The Toughest Question from Yesterday’s Atheist Conference

Yesterday I spent the afternoon at the Midwest Freethought Conference, which is a sort of regional “New Atheist” convention. As one of only 3 theists in a room of over 200 people, I was delightfully outnumbered. I was also intellectually outgunned, sharing the podium with the likes of Dr. PZ Myers, Brian Dunning, and a host of other leading atheist thinkers.

My purpose in being there was to serve on a “Theists and Atheists” panel, fielding open questions from the audience. I was joined on the panel by fellow Christian theist Fred Heeren, a science journalist from Kansas City; my friend Sarah Morehead, an atheist; and Jerry DeWitt, a former Pentecostal minister who recently turned to atheism. Though Fred and I didn’t share the same views on every subject, I was pleased to find him a mission-minded evangelical Christian (I hadn’t met him before yesterday). And despite our differing worldviews, Sarah and Jerry are delightful people with whom I enjoy a warm camaraderie. The format was set up to engender thoughtful discussion rather than contentious debate. I hope to be able to post audio or video sometime soon for those who are interested.

Many friends have asked me what the toughest question of the day was. Honestly: there were many. Atheists tend to get right to the big questions: the problem of evil, the question of miracles, and so on. But I think the most challenging question was posed by Fred Edwords, former director of the American Humanist Association. He asked each panelist to answer the question: “What would it take for you to be convinced that what you now think is wrong, change your worldview, and embrace what you now deny?”

Fred is a savvy guy, and the question obviously puts the theist on the horns of a dilemma. If I say, “Nothing could change my mind,” I am narrow-minded and arrogant and shallow. But on the other hand, if I say that something could change my opinion, I undercut the grace of God in salvation.

I gave the best answer I could at the time. But then last night before bed, I had one of those “Oh, duh” moments where a better answer came to me.

What I said was: (thinking tri-perspectivally) – there would have to be a personal/existential component (“I’m no longer convinced Jesus died for my sins and has worked in my heart to draw me to himself”); an intellectual component (“I’m no longer convinced that the Christian worldview makes the best sense of reality”); and a historical/communal component (“The community of God’s people throughout history and around the globe ceases to be compelling to me”). I was trying to make it clear in my answer that Christian faith is not merely an intellectual/rational conclusion.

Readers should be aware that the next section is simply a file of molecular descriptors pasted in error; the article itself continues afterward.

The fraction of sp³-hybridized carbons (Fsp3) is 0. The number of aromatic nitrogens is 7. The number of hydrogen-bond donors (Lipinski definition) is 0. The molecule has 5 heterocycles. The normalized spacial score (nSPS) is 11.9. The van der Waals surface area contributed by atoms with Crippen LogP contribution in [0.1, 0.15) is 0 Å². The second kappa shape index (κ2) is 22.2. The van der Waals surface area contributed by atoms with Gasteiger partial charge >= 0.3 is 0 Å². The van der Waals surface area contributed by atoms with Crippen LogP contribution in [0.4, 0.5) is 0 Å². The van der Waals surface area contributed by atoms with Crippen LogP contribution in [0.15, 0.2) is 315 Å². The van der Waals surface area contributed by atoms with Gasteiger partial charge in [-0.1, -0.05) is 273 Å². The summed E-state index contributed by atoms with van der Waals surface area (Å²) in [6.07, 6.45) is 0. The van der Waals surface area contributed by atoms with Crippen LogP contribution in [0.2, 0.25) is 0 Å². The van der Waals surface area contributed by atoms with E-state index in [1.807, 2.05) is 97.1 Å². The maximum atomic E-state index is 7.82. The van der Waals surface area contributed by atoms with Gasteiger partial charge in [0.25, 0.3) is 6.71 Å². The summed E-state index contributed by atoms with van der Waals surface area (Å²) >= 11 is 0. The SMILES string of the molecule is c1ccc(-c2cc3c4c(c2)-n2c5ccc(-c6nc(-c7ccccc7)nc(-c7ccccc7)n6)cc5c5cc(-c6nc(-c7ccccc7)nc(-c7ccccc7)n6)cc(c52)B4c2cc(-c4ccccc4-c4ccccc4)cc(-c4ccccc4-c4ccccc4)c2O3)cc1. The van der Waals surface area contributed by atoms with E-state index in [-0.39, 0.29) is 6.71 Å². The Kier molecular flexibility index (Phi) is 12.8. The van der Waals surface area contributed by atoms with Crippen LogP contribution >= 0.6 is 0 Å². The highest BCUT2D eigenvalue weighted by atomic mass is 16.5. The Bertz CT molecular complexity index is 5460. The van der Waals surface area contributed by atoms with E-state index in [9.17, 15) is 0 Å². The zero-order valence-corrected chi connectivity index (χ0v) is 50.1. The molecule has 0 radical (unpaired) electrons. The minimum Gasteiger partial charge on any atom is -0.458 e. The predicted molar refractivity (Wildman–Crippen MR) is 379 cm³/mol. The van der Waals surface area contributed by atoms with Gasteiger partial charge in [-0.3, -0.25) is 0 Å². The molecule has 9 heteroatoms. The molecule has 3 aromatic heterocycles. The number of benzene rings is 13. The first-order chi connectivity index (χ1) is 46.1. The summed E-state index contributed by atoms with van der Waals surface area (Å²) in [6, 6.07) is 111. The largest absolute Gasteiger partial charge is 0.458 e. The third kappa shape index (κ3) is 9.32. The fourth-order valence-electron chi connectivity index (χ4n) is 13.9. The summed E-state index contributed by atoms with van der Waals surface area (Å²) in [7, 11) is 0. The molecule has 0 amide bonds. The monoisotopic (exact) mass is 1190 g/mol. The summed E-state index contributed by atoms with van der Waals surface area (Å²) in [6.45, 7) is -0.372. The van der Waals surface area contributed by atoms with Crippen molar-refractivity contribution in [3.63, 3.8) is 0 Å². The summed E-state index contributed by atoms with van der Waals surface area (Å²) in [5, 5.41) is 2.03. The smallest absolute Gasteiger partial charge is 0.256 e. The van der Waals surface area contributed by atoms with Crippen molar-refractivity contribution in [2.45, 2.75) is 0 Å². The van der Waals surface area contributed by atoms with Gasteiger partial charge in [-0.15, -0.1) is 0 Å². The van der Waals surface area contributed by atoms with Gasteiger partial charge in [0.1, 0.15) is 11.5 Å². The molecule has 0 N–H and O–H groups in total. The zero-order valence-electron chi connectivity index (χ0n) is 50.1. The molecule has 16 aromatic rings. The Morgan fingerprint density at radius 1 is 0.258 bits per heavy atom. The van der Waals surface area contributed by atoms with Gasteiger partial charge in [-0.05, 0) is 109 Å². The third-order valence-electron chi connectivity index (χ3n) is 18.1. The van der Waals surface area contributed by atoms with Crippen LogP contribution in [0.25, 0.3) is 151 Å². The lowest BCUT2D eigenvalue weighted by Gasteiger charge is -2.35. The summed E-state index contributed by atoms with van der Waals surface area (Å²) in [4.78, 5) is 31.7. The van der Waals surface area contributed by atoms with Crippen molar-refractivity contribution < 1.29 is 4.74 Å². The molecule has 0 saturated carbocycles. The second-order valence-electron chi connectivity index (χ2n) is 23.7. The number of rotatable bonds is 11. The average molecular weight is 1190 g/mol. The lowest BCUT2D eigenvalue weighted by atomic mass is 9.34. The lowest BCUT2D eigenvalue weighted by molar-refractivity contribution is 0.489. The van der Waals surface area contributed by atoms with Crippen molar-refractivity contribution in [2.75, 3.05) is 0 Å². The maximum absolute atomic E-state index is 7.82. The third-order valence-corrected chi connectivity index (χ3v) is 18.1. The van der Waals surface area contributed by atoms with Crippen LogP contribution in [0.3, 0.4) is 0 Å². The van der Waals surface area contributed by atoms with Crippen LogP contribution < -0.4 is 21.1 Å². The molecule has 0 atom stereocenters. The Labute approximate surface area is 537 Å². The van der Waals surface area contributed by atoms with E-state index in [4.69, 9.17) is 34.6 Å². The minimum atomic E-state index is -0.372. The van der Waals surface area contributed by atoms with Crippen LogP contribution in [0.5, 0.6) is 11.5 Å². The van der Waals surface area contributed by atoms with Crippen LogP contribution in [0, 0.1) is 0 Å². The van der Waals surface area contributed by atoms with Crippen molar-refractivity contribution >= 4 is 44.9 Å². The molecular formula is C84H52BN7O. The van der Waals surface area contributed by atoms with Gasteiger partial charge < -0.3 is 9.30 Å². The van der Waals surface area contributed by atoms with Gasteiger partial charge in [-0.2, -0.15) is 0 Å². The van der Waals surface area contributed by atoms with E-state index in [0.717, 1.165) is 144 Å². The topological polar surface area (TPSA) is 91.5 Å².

What I’d say now, having thought about it, would be: my affections would have to be captured by something else. Why is this a better answer, theologically and apologetically? Theologically, it’s a truer and better answer because true worship consists in the affections. Humans are loving/desiring/worshiping beings, not merely thinking things. I worship God because I am drawn to him… I am compelled by his beauty and holiness and grace… I find him “worthy to be praised” (Psalm 18:3). Apologetically, it’s a better answer because it opens up the question of the affections. Atheists tend to be sheer rationalists who frame everything in terms of reason: “If God would walk into the room and prove that he exists, then I’d believe in him. But until then, there’s just not enough evidence.” They see theism vs. atheism as a battle of rational proof, in which atheism wins by piling up a higher stack of evidence (defined, of course, according to their Enlightenment/modernist criteria for what constitutes “evidence”). But I want to press the question back further to the issue of affections, loves, desires. What is it that you love? What is it that you’re living for? My answer, as given, didn’t open up the opportunity to do that.

So, for me to be “de-converted” (their language), my affections would have to be compelled, drawn, captured by something more worthy of worship than God. What alternative loves/desires/”kingdoms” does atheism offer? From my vantage point, it seems to be: 1) love of self (classic self-worship/self-determination/autonomy), or 2) love of “the cause” – that is, the cause of spreading atheism far and wide and freeing humanity from the oppressive shackles of religion. But 1) I’ve been freed from love of self, and it’s a beautiful freedom, and I never want to go back there; and 2) the “kingdom” of atheism is a kingdom with no King. And no ultimate purpose or reason for existing – since according to its worldview we are merely lumps of highly evolved protoplasm spinning randomly in a purposeless universe. In which case I just don’t find it a compelling kingdom to give my life to.

I’m very thankful to my atheist friends for the privilege of spending an afternoon with them. And I’m filled with grateful longing to worship King Jesus this morning with the people of Coram Deo.

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  1. Excellent points Bob! I’ve battled with the secret ingredient which separates Christans from non-believers and logic (especially compiled reason) never seemed to get me over the hump to understanding the non-believer. I need to focus more on love and prayer. Proud of you for putting yourself out there especially when so many won’t due to fear or pride.

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